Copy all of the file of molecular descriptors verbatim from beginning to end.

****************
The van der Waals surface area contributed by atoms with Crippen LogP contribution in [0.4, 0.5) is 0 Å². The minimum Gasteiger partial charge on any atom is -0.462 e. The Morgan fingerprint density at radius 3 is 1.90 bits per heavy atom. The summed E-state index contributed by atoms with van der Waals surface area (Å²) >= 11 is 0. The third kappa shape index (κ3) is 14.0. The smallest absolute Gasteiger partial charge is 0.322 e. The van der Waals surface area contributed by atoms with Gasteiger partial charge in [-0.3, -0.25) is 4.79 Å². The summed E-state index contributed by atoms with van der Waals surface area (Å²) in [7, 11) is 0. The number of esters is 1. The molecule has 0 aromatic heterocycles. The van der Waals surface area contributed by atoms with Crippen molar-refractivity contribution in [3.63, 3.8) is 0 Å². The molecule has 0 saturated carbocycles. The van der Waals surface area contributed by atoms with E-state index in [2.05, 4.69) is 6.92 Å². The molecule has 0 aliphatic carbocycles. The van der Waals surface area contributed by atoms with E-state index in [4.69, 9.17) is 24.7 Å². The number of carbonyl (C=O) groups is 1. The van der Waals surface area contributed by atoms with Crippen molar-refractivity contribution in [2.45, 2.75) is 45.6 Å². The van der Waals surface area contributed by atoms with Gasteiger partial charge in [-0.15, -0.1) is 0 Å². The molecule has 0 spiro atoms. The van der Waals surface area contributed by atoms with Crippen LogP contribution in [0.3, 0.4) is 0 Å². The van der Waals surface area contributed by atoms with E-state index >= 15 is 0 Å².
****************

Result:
The van der Waals surface area contributed by atoms with Crippen LogP contribution in [0.4, 0.5) is 0 Å². The minimum Gasteiger partial charge on any atom is -0.462 e. The Morgan fingerprint density at radius 3 is 1.90 bits per heavy atom. The summed E-state index contributed by atoms with van der Waals surface area (Å²) >= 11 is 0. The third kappa shape index (κ3) is 14.0. The smallest absolute Gasteiger partial charge is 0.322 e. The van der Waals surface area contributed by atoms with Gasteiger partial charge in [-0.3, -0.25) is 4.79 Å². The summed E-state index contributed by atoms with van der Waals surface area (Å²) in [7, 11) is 0. The number of esters is 1. The molecule has 0 aromatic heterocycles. The van der Waals surface area contributed by atoms with Crippen molar-refractivity contribution in [3.63, 3.8) is 0 Å². The molecule has 0 saturated carbocycles. The van der Waals surface area contributed by atoms with E-state index in [2.05, 4.69) is 6.92 Å². The molecule has 0 aliphatic carbocycles. The van der Waals surface area contributed by atoms with E-state index in [4.69, 9.17) is 24.7 Å². The number of carbonyl (C=O) groups is 1. The van der Waals surface area contributed by atoms with Crippen molar-refractivity contribution in [2.45, 2.75) is 45.6 Å². The van der Waals surface area contributed by atoms with Gasteiger partial charge in [-0.15, -0.1) is 0 Å². The molecule has 0 spiro atoms. The van der Waals surface area contributed by atoms with Crippen LogP contribution in [0.3, 0.4) is 0 Å². The van der Waals surface area contributed by atoms with E-state index >= 15 is 0 Å².